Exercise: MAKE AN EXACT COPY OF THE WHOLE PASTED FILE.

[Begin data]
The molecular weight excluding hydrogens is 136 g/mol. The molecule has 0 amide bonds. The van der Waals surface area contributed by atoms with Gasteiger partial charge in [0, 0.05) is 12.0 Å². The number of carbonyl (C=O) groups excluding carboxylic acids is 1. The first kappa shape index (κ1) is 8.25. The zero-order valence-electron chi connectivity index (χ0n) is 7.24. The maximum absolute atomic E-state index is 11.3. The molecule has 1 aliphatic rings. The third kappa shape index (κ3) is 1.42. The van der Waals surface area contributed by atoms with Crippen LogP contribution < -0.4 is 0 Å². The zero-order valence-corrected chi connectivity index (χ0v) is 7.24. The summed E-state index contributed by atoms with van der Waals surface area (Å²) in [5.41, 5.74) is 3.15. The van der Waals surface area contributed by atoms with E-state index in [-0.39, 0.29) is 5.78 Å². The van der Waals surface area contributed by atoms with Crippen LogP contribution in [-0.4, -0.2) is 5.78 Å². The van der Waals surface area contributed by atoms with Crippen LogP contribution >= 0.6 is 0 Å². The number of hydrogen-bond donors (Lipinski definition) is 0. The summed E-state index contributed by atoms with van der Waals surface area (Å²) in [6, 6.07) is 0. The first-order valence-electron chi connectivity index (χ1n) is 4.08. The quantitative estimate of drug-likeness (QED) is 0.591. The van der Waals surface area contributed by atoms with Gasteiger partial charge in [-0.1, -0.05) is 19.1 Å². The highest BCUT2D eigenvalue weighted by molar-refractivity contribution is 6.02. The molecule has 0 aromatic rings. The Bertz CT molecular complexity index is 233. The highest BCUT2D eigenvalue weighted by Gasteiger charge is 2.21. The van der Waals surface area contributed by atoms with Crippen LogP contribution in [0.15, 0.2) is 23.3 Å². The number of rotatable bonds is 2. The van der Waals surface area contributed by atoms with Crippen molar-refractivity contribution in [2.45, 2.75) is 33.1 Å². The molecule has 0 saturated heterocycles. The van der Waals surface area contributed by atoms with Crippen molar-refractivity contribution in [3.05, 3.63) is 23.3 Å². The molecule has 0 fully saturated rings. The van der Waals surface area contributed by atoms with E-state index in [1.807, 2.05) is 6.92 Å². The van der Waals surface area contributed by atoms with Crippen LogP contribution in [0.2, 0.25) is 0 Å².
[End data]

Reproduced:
The molecular weight excluding hydrogens is 136 g/mol. The molecule has 0 amide bonds. The van der Waals surface area contributed by atoms with Gasteiger partial charge in [0, 0.05) is 12.0 Å². The number of carbonyl (C=O) groups excluding carboxylic acids is 1. The first kappa shape index (κ1) is 8.25. The zero-order valence-electron chi connectivity index (χ0n) is 7.24. The maximum absolute atomic E-state index is 11.3. The molecule has 1 aliphatic rings. The third kappa shape index (κ3) is 1.42. The van der Waals surface area contributed by atoms with Crippen LogP contribution < -0.4 is 0 Å². The zero-order valence-corrected chi connectivity index (χ0v) is 7.24. The summed E-state index contributed by atoms with van der Waals surface area (Å²) in [5.41, 5.74) is 3.15. The van der Waals surface area contributed by atoms with E-state index in [-0.39, 0.29) is 5.78 Å². The van der Waals surface area contributed by atoms with Crippen LogP contribution in [-0.4, -0.2) is 5.78 Å². The van der Waals surface area contributed by atoms with Crippen LogP contribution >= 0.6 is 0 Å². The number of hydrogen-bond donors (Lipinski definition) is 0. The summed E-state index contributed by atoms with van der Waals surface area (Å²) in [6, 6.07) is 0. The first-order valence-electron chi connectivity index (χ1n) is 4.08. The quantitative estimate of drug-likeness (QED) is 0.591. The van der Waals surface area contributed by atoms with Gasteiger partial charge in [-0.1, -0.05) is 19.1 Å². The highest BCUT2D eigenvalue weighted by molar-refractivity contribution is 6.02. The molecule has 0 aromatic rings. The Bertz CT molecular complexity index is 233. The highest BCUT2D eigenvalue weighted by Gasteiger charge is 2.21. The van der Waals surface area contributed by atoms with Crippen LogP contribution in [0.15, 0.2) is 23.3 Å². The number of rotatable bonds is 2. The van der Waals surface area contributed by atoms with Crippen molar-refractivity contribution in [2.45, 2.75) is 33.1 Å². The molecule has 0 saturated heterocycles. The van der Waals surface area contributed by atoms with Crippen molar-refractivity contribution in [3.05, 3.63) is 23.3 Å². The molecule has 0 fully saturated rings. The van der Waals surface area contributed by atoms with E-state index in [1.807, 2.05) is 6.92 Å². The van der Waals surface area contributed by atoms with Crippen LogP contribution in [0.2, 0.25) is 0 Å².